'I lay on top of my daughters, and all the glass exploded'

Residents of Ashdod building hit by Gaza rocket try to pick up the pieces

Public broadcaster meets with those whose homes and possessions were destroyed when a projectile slammed into building on Jewish festival of Shavuot

Malka Stilerman (L) in her home hit by a rocket fired from the Gaza Strip, in Ashdod, on May 18, 2021 (Avi Roccah/Flash90)
Malka Stilerman (L) in her home hit by a rocket fired from the Gaza Strip, in Ashdod, on May 18, 2021 (Avi Roccah/Flash90)

The ceasefire held steady on Saturday, allowing many in Israel to get back to their normal lives.

But for others, everything has totally changed since Hamas fired some 4,300 rockets at Israel, killing 12 and wounding hundreds.

And with multiple buildings suffering hits during the barrages, dozens of families have been left homeless with their possessions destroyed.

On Monday, the Jewish festival of Shavuot, a rocket slammed into a residential building in the coastal city of Ashdod, severely damaging it.

Rescue services are seen at a building in the southern port city of Ashdod that was hit by a rocket fired by Palestinian terrorists in the Gaza Strip, May 17, 2021 (Flash90)

The Kan public broadcaster went to meet with the residents of the building, with 14 families now staying at a hotel because they cannot return home.

Malka and Michael Stilerman have no protected area in their home and the public bomb shelter is too far to reach in time.

Michael is in a wheelchair — every time there is a siren, the two of them just sit by the door and wait.

The rocket that hit on Monday totally destroyed their home. Michael was lightly wounded and remains in hospital.

Malka Stilerman in her home after a rocket hit from the Gaza Strip, in the southern city of Ashdod, on May 18, 2021. (Avi Roccah/Flash90)

“How can we start again? I don’t know,” Malka told Kan. “I can’t even tell you. It’s so hard.”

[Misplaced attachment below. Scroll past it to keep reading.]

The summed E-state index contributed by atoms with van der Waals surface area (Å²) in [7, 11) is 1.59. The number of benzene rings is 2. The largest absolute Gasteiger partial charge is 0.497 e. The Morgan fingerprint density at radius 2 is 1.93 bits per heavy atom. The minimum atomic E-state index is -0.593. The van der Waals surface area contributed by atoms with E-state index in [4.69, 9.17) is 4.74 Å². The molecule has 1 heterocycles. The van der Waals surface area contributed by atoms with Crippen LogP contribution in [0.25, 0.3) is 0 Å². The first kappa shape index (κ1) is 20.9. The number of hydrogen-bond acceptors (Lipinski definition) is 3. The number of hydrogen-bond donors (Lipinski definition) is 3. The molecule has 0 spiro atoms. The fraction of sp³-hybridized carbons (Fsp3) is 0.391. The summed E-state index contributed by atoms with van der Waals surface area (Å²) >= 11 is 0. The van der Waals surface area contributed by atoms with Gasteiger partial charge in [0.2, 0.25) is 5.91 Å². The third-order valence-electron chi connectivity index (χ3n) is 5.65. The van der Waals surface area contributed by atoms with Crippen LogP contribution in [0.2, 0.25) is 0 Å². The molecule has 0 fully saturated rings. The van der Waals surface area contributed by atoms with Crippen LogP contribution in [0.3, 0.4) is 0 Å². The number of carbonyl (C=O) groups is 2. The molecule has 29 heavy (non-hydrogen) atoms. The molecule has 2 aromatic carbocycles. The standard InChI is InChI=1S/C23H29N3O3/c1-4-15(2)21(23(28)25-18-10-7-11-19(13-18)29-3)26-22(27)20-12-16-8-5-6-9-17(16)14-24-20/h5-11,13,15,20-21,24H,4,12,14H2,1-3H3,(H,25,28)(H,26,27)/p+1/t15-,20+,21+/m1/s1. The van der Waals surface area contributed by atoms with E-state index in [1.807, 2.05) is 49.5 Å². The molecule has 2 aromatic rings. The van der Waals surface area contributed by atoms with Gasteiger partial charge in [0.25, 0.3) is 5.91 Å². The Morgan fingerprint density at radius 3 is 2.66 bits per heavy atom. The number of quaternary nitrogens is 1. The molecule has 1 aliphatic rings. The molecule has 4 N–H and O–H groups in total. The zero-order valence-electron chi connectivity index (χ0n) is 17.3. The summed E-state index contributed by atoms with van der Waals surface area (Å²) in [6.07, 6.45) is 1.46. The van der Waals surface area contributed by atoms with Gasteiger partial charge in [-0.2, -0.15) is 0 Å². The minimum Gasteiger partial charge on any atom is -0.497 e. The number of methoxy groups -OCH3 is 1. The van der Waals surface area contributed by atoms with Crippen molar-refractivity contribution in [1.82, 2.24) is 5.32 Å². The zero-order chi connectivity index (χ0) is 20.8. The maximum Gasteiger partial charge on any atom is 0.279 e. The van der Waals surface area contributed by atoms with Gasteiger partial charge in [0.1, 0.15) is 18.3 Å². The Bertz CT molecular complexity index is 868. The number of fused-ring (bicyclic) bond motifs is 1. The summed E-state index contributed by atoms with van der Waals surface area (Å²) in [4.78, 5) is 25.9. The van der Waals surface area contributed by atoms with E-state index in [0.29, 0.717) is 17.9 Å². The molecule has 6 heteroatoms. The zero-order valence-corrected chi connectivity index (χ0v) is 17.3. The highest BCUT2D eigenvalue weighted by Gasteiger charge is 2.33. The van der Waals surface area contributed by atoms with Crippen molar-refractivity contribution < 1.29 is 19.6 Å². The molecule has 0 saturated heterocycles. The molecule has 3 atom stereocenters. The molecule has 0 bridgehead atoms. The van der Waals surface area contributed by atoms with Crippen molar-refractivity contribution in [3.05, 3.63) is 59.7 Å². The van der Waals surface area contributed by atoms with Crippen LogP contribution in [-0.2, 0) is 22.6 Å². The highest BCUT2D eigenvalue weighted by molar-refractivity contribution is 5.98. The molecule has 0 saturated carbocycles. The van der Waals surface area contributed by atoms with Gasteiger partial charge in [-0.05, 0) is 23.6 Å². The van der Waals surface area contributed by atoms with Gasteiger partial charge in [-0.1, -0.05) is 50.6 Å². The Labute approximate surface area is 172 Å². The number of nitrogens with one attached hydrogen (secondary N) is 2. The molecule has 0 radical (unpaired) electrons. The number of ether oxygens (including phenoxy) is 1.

“I do not cry because I need to live. I have grandchildren and great-grandchildren,” she said. “I need to live so that they and my children are ok.”

Her neighbor Klara Sackler came to help try to salvage some of the family’s belongings.

“It’s an explosion inside your heart when you have worked so hard for so many years, and suddenly in one second, it’s all gone,” Sackler said.

Rivka Gorinstein tried to gather as much as she could salvage from the ruins of her home.

“What happened here is a catastrophe,” she said. “It will take a long time to fix.”

Meanwhile, Esther Ruth Katz said there was almost a sense of relief after the rocket hit, after so many days of tension.

“After the explosion and the impact, you almost relax. It has now happened and that’s it. There is no more anxiety. We’ve been through it and it’s done,” she said.

Katya Ogbonna outside her home destroyed by a rocket fired from Gaza, May 17, 2021 (Screen grab/Kan)

However, Katya Ogbonna, whose Nigerian soccer player husband Ibezito was lightly hurt by shrapnel in the explosion, explained to Kan that the nightmare continues even after the attack.

“We count the explosions [from the rockets and interceptions] and it’s more than ten every time,” Ogbonna said. “When does it end? It doesn’t end.”

She recounted the initial moments as the siren wailed, and then the impact.

“I lay down on top of my two small daughters to protect them and then suddenly there was exploding glass everywhere. My husband was thrown into the air.” Ogbonna said. “The whole house is now broken glass. We can’t go back there.”

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